Disclaimer: Nothing in the next two paragraphs is supported by anything more than a 'feeling' I have about the book. Probably none of it stands up under scrutiny.

I think my main problem was that I never really felt like I understood the world I was in. The author clearly had this grand idea for it, and had this whole world in his head, with all different societies and interests going on, but a lot of the time I wasn't feeling it. Given that the book relies on politics a fair bit, I need to understand the world in order to be invested in it.

There was a bit of telling instead of showing, especially when it came to characters' motivations, which at times I have to say confused me. I'm pretty sure you have to show someone feeling remorse before you can say, 'And because of that remorse he was feeling all that time, he's now going to do this.' And people lying, then saying 'Just kidding,' and having people accept that... if they've lied once - or if, say, they're an assassin - why would you be taking anything at face value anyway?

I wanted to like Durzo Blint more, but he wasn't in it as much as I liked and wasn't constantly being awesome (although when he was, he was). I really wanted it to be the two of them against the world. (Maybe in the next one?) (Luke: You may have to read it to find out.) Azoth/Kylar is meant to be the main character, but I am much more interested in other characters. As Luke promised, there are some good strong (arse-kicking, I hope) female characters who look to be about to be awesome. And there's all kinds of other people, nobles and soldiers and magic types, all taking their places ready to get into it - say it with me - in the next one.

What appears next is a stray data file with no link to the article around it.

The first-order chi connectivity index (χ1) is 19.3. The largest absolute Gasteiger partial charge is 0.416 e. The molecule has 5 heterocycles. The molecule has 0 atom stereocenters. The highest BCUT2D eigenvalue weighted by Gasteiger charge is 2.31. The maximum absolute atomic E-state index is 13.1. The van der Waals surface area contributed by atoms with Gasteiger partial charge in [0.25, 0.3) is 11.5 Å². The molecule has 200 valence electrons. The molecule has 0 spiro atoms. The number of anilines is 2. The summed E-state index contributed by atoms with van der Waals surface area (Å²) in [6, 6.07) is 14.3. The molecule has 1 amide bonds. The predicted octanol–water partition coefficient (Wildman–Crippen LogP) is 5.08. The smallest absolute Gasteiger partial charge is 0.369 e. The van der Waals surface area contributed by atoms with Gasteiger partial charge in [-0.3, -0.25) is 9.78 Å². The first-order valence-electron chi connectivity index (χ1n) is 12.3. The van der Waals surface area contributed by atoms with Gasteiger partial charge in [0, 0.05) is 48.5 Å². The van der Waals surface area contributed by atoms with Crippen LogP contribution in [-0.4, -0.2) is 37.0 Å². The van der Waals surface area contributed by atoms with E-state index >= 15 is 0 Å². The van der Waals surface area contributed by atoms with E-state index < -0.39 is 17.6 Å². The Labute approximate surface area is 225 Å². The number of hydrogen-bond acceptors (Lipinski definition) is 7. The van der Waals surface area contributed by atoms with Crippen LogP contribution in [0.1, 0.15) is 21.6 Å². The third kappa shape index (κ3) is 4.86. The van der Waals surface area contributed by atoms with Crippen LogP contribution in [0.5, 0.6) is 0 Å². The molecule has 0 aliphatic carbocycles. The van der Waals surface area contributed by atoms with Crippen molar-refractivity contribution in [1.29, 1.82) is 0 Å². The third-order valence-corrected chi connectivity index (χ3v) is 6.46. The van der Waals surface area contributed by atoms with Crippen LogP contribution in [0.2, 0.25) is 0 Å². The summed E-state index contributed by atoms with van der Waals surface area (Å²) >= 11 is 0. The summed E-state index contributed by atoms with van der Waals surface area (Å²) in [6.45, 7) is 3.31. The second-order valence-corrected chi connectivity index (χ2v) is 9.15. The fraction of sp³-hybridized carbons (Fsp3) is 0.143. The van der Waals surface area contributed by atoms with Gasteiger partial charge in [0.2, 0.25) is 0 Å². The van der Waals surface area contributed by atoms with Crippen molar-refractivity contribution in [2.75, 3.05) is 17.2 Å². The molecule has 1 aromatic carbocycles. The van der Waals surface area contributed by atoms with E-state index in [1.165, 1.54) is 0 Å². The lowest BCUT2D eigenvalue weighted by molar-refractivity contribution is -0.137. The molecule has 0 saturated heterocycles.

(Luke: Personally I like the third book the best, as it does bring together some of the things you have talked about, and you have a better feeling for the world and its politics.)

Sunday, 5 June 2011

Challenge 2: 'Emma'

I, Emma, hereby Challenge you, Luke, to read Emma.

You have to admit, there's something quite poetic about that being the first title I choose for you.

It might seem a little mean of me to choose an Austen title. Luke is not the Austen type (as far as I know) and I assume the little he has read (if any?) would have been forced upon him at school (Luke: Yep, Pride and Prejudice, though I managed to almost completely avoid reading it while still getting full marks on the assignment). I would like to show that Austen can be fun and funny. I also feel a bit of responsibility to educate him - literaturely - beyond the genres of SciFi and Adventure novels.

In addition to having the best title and best named herione ever, I believe that Emma is Austen's funniest and easiest to read. (Made more so as I believe Luke would have
been forced to sit through
seen at least some of the Gweneth Paltrow movie version. (Luke: Uhh no?)) And we can watch Clueless! For research, you know.